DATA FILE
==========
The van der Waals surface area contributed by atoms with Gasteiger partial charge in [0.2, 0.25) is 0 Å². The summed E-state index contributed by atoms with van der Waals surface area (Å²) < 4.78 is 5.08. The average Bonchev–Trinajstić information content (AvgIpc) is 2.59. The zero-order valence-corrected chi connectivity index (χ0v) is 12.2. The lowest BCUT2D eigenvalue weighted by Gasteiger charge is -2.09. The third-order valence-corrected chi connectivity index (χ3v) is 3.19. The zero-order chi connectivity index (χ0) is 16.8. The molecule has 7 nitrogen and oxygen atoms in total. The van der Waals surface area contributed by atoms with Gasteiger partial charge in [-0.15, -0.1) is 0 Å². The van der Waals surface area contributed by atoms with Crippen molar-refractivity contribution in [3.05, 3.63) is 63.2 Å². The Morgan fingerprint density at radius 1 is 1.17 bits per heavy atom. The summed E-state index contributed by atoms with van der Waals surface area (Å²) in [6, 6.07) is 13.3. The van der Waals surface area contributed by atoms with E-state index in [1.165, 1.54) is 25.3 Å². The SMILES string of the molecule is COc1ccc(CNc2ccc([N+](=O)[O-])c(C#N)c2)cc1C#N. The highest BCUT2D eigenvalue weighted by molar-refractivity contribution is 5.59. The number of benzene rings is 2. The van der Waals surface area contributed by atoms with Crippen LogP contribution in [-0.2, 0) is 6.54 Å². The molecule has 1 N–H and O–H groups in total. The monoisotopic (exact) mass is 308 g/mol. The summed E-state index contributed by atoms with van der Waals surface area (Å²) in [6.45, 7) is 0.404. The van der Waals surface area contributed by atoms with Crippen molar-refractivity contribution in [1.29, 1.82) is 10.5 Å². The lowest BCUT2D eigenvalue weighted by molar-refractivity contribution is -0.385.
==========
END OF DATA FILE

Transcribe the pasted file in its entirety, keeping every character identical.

The van der Waals surface area contributed by atoms with Gasteiger partial charge in [0.2, 0.25) is 0 Å². The summed E-state index contributed by atoms with van der Waals surface area (Å²) < 4.78 is 5.08. The average Bonchev–Trinajstić information content (AvgIpc) is 2.59. The zero-order valence-corrected chi connectivity index (χ0v) is 12.2. The lowest BCUT2D eigenvalue weighted by Gasteiger charge is -2.09. The third-order valence-corrected chi connectivity index (χ3v) is 3.19. The zero-order chi connectivity index (χ0) is 16.8. The molecule has 7 nitrogen and oxygen atoms in total. The van der Waals surface area contributed by atoms with Gasteiger partial charge in [-0.15, -0.1) is 0 Å². The van der Waals surface area contributed by atoms with Crippen molar-refractivity contribution in [3.05, 3.63) is 63.2 Å². The Morgan fingerprint density at radius 1 is 1.17 bits per heavy atom. The summed E-state index contributed by atoms with van der Waals surface area (Å²) in [6, 6.07) is 13.3. The van der Waals surface area contributed by atoms with E-state index in [1.165, 1.54) is 25.3 Å². The SMILES string of the molecule is COc1ccc(CNc2ccc([N+](=O)[O-])c(C#N)c2)cc1C#N. The highest BCUT2D eigenvalue weighted by molar-refractivity contribution is 5.59. The number of benzene rings is 2. The van der Waals surface area contributed by atoms with Crippen LogP contribution in [-0.2, 0) is 6.54 Å². The molecule has 1 N–H and O–H groups in total. The monoisotopic (exact) mass is 308 g/mol. The summed E-state index contributed by atoms with van der Waals surface area (Å²) in [6.45, 7) is 0.404. The van der Waals surface area contributed by atoms with Crippen molar-refractivity contribution in [1.29, 1.82) is 10.5 Å². The lowest BCUT2D eigenvalue weighted by molar-refractivity contribution is -0.385.